Allergan Year of the Eye: Part 1

04 Apr 2014

Mr Taimur Shoaib, faculty member of the Allergan Medical Institute, discusses the treatment protocol and the training on offer

2014 has been dubbed ‘the year of the eye’ by Allergan, and at the 12th Anti-Aging Medicine World Congress in Monte-Carlo this April, the company will launch a unique new treatment protocol for the periorbital area. Designed to rejuvenate the entire area, safely, effectively and using scientifically proven techniques, this combination approach of botulinum toxin and dermal filler treatments was developed in consultation with twelve leading medical aesthetics practitioners from across Europe. It brings a holistic, individualized and stepwise approach to revitalization of this most delicate, expressive and important area of the face. A training programme in how to use the new protocol will now be rolled out to over to over 15,000 medical practitioners across Europe.
As a faculty member of the Allergan Medical Institute I am involved in the company’s medical education, and over the course of the next few months I will be conducting training sessions in Scotland and the North of England.
There is a clear demand from patients for eye rejuvenation. In a recent survey by Allergan, crow’s feet lines were identified as the most desired area for a facial injectable treatment, with under-eye bags and frown (glabellar) lines ranking closely behind in the top six areas of ageing concern.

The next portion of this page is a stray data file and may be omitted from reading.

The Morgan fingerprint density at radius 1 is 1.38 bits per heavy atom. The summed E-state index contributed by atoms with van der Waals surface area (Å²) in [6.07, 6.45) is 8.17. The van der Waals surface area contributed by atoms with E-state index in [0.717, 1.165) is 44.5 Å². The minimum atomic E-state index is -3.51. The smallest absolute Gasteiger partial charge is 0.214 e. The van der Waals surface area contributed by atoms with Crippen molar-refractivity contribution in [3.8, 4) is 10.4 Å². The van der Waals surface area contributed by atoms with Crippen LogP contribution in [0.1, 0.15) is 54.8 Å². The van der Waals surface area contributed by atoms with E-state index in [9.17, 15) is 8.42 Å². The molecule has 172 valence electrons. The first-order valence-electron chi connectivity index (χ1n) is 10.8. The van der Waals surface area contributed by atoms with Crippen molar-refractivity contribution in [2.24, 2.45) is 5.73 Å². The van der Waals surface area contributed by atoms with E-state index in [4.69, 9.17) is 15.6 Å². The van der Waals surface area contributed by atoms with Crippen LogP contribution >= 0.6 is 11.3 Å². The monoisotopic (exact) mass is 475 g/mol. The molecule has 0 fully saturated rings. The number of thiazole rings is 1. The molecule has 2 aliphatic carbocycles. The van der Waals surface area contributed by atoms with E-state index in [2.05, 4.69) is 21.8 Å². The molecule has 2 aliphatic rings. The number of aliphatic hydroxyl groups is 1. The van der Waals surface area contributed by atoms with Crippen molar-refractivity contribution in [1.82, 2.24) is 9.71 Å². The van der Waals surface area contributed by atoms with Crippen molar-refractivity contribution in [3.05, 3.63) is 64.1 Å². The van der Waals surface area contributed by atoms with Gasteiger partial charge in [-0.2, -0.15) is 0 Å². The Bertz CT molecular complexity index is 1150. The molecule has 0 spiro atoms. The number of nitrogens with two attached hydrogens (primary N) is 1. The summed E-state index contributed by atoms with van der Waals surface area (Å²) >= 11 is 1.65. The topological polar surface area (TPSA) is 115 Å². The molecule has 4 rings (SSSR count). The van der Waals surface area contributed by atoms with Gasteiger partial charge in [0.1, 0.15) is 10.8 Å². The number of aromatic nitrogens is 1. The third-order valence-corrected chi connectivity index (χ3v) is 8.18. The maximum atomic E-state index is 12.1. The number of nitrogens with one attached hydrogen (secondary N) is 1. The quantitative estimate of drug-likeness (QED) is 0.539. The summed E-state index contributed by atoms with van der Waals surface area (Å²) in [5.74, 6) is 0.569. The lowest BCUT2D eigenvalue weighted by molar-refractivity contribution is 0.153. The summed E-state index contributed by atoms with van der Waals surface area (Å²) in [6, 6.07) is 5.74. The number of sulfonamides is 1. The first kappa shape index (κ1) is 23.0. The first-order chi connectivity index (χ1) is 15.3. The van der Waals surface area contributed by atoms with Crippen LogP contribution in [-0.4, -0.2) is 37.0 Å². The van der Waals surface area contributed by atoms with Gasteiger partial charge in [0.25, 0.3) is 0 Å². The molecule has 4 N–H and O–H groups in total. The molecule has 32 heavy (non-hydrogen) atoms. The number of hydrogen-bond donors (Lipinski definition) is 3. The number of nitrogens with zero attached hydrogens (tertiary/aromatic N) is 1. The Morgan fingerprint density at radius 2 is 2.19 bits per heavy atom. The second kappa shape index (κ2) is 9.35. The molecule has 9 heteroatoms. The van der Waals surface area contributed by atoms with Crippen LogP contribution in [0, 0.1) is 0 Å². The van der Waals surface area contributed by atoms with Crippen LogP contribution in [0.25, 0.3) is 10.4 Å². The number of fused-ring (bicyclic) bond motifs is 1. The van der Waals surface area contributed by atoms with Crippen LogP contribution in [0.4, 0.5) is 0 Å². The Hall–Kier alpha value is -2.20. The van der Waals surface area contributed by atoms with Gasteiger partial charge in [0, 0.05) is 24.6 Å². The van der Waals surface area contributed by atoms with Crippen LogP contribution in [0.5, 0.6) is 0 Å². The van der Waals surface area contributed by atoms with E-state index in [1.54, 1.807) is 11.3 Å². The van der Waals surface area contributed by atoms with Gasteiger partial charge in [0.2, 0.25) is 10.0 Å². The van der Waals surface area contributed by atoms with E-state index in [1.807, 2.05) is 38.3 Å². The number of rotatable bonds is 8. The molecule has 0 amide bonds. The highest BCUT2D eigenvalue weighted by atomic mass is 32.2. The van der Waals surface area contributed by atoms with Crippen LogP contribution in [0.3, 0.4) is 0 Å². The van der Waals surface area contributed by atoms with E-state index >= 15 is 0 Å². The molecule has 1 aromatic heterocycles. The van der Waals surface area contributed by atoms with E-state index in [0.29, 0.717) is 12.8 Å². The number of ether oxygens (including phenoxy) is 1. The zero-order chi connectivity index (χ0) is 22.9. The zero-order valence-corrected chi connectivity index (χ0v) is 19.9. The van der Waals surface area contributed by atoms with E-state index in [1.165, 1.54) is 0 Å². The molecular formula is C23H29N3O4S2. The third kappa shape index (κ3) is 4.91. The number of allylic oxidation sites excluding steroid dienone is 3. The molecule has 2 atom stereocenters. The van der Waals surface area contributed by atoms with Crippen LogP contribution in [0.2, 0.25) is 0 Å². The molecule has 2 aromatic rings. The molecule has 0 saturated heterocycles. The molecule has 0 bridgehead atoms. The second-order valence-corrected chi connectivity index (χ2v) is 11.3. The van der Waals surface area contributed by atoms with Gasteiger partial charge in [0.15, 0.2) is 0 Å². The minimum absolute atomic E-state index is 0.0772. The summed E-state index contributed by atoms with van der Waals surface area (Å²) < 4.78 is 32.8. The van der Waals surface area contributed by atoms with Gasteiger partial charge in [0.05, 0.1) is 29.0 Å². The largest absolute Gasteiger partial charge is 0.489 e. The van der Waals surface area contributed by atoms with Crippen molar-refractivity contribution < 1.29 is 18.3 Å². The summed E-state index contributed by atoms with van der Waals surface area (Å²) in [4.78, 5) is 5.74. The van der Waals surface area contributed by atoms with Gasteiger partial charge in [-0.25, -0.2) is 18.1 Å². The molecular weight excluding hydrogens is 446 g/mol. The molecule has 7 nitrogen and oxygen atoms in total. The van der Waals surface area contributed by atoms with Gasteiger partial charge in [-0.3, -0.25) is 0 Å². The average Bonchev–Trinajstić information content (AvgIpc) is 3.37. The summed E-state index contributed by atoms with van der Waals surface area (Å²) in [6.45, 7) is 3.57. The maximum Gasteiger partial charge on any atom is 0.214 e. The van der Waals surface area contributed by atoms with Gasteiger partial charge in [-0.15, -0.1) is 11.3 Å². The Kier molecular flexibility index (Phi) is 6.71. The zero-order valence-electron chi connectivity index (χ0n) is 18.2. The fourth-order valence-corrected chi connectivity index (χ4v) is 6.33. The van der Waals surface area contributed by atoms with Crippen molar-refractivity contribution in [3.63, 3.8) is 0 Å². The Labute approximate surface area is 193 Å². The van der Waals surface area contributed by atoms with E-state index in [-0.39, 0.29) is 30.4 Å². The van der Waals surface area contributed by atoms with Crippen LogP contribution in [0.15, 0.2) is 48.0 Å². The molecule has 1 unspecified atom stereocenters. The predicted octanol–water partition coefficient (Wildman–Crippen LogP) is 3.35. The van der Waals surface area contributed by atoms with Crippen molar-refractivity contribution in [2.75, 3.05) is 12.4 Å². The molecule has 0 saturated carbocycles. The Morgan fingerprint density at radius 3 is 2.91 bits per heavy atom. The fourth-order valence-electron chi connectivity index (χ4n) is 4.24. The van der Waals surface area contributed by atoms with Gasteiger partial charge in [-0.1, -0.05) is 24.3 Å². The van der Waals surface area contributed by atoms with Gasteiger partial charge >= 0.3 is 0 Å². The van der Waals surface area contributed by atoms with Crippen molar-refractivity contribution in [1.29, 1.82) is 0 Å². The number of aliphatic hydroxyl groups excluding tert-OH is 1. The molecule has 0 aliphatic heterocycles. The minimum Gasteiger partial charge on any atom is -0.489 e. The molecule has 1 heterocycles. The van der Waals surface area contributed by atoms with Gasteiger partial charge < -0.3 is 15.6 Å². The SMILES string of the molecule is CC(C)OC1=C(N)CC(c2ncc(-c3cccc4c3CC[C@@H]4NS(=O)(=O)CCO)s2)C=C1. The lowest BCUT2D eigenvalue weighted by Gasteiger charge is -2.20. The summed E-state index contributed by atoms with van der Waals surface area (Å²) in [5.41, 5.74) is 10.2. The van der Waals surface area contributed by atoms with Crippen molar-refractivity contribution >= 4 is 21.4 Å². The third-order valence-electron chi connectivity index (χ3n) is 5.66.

Yet treating this area has often been linked with complications. With its thin skin, complex anatomy and intricate nerve structure, the periocular area can be an unforgiving area for treatments with Botox and fillers. As part of the training provided with this new protocol, we will endeavour to show practitioners a safe and effective way of rejuvenating this delicate area. This will include expert guidance on periorbital anatomy, patient assessment, treatment with Allergan’s portfolio of Botox and the Juvéderm Vycross collection, as well as how to avoid complications. Key to the protocol is spreading the treatment over two appointments, with the eye area first treated with Botox followed two to four weeks later with dermal fillers. 
Allergan’s Botox is the only botulinum toxin now approved for the treatment of moderate-to-severe glabellar lines and crow’s feet lines, either alone or simultaneously, while Vycross is a versatile range of HA dermal fillers which can be used in a tailored way to treat the mid-face, infra-orbital and eyebrow areas. Volbella’s fine texture makes it suitable for the infra-orbital area, while Volift is suitable for mid-deep contouring in the eyebrow or temple. The mid-face deep fat pads can also be safely treated by gentle volumising using Juvéderm Voluma.

Copyright: Allergan Ltd.

The Protocol Explained

Before any treatment, it’s crucial to establish a comprehensive history of the patient. The two most important things we need to discover from our patients is what don’t they like about themselves, and what they are hoping to achieve. I take a full, relevant medical history too. Have they had treatments before? What treatments have they had? What have the results been like from this treatment? Do they have any allergies, are they otherwise fit and healthy? Are they on any medications? Do they smoke? 
I will then move on to examine the patient’s periocular area, starting at the forehead and moving down to the eyebrows and then into the eyelid region, before moving down to the lower eyelid-cheek junction and down to the midface where the cheek fat pads lie. 
I then examine the area in the lateral area of the periocular region where there are crow’s feet and the temporal fossa, where our temporal fat pads undergo atrophy as the ageing process occurs.
Following this, I will then come up with a tailored programme to address these main areas.